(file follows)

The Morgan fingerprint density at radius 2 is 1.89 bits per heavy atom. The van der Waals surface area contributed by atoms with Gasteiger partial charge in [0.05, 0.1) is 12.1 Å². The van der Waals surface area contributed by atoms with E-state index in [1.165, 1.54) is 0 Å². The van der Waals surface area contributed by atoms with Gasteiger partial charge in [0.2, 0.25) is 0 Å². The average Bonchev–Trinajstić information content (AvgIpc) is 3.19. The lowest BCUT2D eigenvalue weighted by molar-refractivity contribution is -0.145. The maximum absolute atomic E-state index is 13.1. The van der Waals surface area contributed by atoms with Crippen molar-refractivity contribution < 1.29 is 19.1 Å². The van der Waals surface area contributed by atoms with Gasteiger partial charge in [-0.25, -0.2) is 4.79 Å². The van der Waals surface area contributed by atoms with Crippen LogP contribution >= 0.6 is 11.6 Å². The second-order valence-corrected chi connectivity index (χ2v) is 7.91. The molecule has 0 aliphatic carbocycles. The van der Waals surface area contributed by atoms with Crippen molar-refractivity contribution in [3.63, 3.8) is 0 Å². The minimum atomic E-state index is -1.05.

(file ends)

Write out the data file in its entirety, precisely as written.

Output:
The Morgan fingerprint density at radius 2 is 1.89 bits per heavy atom. The van der Waals surface area contributed by atoms with Gasteiger partial charge in [0.05, 0.1) is 12.1 Å². The van der Waals surface area contributed by atoms with E-state index in [1.165, 1.54) is 0 Å². The van der Waals surface area contributed by atoms with Gasteiger partial charge in [0.2, 0.25) is 0 Å². The average Bonchev–Trinajstić information content (AvgIpc) is 3.19. The lowest BCUT2D eigenvalue weighted by molar-refractivity contribution is -0.145. The maximum absolute atomic E-state index is 13.1. The van der Waals surface area contributed by atoms with Crippen molar-refractivity contribution < 1.29 is 19.1 Å². The van der Waals surface area contributed by atoms with Gasteiger partial charge in [-0.25, -0.2) is 4.79 Å². The van der Waals surface area contributed by atoms with Crippen LogP contribution >= 0.6 is 11.6 Å². The second-order valence-corrected chi connectivity index (χ2v) is 7.91. The molecule has 0 aliphatic carbocycles. The van der Waals surface area contributed by atoms with Crippen molar-refractivity contribution in [3.63, 3.8) is 0 Å². The minimum atomic E-state index is -1.05.